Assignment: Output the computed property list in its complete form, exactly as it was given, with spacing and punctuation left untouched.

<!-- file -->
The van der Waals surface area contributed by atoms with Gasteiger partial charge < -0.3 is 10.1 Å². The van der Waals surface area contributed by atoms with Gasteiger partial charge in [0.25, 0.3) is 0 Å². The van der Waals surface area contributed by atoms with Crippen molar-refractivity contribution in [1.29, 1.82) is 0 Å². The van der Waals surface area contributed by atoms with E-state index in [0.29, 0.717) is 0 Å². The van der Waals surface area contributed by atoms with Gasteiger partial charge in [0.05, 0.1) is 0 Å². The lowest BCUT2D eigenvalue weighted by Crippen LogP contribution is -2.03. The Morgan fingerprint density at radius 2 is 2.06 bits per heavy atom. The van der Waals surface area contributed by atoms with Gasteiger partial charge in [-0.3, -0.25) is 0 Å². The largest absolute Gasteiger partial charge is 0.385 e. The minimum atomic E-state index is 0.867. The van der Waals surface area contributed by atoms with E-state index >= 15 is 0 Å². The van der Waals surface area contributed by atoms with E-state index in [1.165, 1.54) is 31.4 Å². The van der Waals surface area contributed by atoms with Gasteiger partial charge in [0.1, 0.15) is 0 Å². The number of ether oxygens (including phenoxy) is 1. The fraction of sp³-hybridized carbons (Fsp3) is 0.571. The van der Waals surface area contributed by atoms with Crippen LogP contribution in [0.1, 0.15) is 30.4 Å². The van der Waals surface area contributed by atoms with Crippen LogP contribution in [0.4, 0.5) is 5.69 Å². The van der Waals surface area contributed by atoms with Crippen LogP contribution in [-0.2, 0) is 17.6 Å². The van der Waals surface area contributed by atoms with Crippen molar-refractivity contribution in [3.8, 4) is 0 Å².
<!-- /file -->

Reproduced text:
The van der Waals surface area contributed by atoms with Gasteiger partial charge < -0.3 is 10.1 Å². The van der Waals surface area contributed by atoms with Gasteiger partial charge in [0.25, 0.3) is 0 Å². The van der Waals surface area contributed by atoms with Crippen molar-refractivity contribution in [1.29, 1.82) is 0 Å². The van der Waals surface area contributed by atoms with E-state index in [0.29, 0.717) is 0 Å². The van der Waals surface area contributed by atoms with Gasteiger partial charge in [0.05, 0.1) is 0 Å². The lowest BCUT2D eigenvalue weighted by Crippen LogP contribution is -2.03. The Morgan fingerprint density at radius 2 is 2.06 bits per heavy atom. The van der Waals surface area contributed by atoms with Gasteiger partial charge in [-0.3, -0.25) is 0 Å². The largest absolute Gasteiger partial charge is 0.385 e. The minimum atomic E-state index is 0.867. The van der Waals surface area contributed by atoms with E-state index >= 15 is 0 Å². The van der Waals surface area contributed by atoms with E-state index in [1.165, 1.54) is 31.4 Å². The van der Waals surface area contributed by atoms with Gasteiger partial charge in [0.1, 0.15) is 0 Å². The number of ether oxygens (including phenoxy) is 1. The fraction of sp³-hybridized carbons (Fsp3) is 0.571. The van der Waals surface area contributed by atoms with Crippen LogP contribution in [0.1, 0.15) is 30.4 Å². The van der Waals surface area contributed by atoms with Crippen LogP contribution in [0.4, 0.5) is 5.69 Å². The van der Waals surface area contributed by atoms with Crippen LogP contribution in [-0.2, 0) is 17.6 Å². The van der Waals surface area contributed by atoms with Crippen molar-refractivity contribution in [3.8, 4) is 0 Å².